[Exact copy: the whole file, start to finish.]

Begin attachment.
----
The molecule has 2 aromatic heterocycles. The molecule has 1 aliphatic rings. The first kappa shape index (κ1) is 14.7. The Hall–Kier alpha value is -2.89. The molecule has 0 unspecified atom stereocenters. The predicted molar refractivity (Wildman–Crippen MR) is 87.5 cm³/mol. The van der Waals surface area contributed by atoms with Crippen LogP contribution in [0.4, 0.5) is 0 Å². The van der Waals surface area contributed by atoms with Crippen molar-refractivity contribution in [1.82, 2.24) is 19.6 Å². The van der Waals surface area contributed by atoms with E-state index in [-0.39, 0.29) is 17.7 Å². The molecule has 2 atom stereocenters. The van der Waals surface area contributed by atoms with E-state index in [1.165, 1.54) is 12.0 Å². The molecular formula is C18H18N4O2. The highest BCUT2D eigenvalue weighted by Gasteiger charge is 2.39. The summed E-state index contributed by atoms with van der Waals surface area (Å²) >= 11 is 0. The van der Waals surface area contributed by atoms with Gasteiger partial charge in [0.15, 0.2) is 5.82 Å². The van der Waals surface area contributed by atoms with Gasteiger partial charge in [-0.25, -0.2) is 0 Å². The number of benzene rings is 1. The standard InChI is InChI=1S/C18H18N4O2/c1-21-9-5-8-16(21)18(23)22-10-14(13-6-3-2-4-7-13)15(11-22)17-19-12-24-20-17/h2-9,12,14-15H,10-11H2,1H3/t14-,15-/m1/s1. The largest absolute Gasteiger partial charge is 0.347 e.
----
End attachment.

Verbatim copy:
The molecule has 2 aromatic heterocycles. The molecule has 1 aliphatic rings. The first kappa shape index (κ1) is 14.7. The Hall–Kier alpha value is -2.89. The molecule has 0 unspecified atom stereocenters. The predicted molar refractivity (Wildman–Crippen MR) is 87.5 cm³/mol. The van der Waals surface area contributed by atoms with Crippen LogP contribution in [0.4, 0.5) is 0 Å². The van der Waals surface area contributed by atoms with Crippen molar-refractivity contribution in [1.82, 2.24) is 19.6 Å². The van der Waals surface area contributed by atoms with E-state index in [-0.39, 0.29) is 17.7 Å². The molecule has 2 atom stereocenters. The van der Waals surface area contributed by atoms with E-state index in [1.165, 1.54) is 12.0 Å². The molecular formula is C18H18N4O2. The highest BCUT2D eigenvalue weighted by Gasteiger charge is 2.39. The summed E-state index contributed by atoms with van der Waals surface area (Å²) >= 11 is 0. The van der Waals surface area contributed by atoms with Gasteiger partial charge in [0.15, 0.2) is 5.82 Å². The van der Waals surface area contributed by atoms with Gasteiger partial charge in [-0.25, -0.2) is 0 Å². The number of benzene rings is 1. The standard InChI is InChI=1S/C18H18N4O2/c1-21-9-5-8-16(21)18(23)22-10-14(13-6-3-2-4-7-13)15(11-22)17-19-12-24-20-17/h2-9,12,14-15H,10-11H2,1H3/t14-,15-/m1/s1. The largest absolute Gasteiger partial charge is 0.347 e.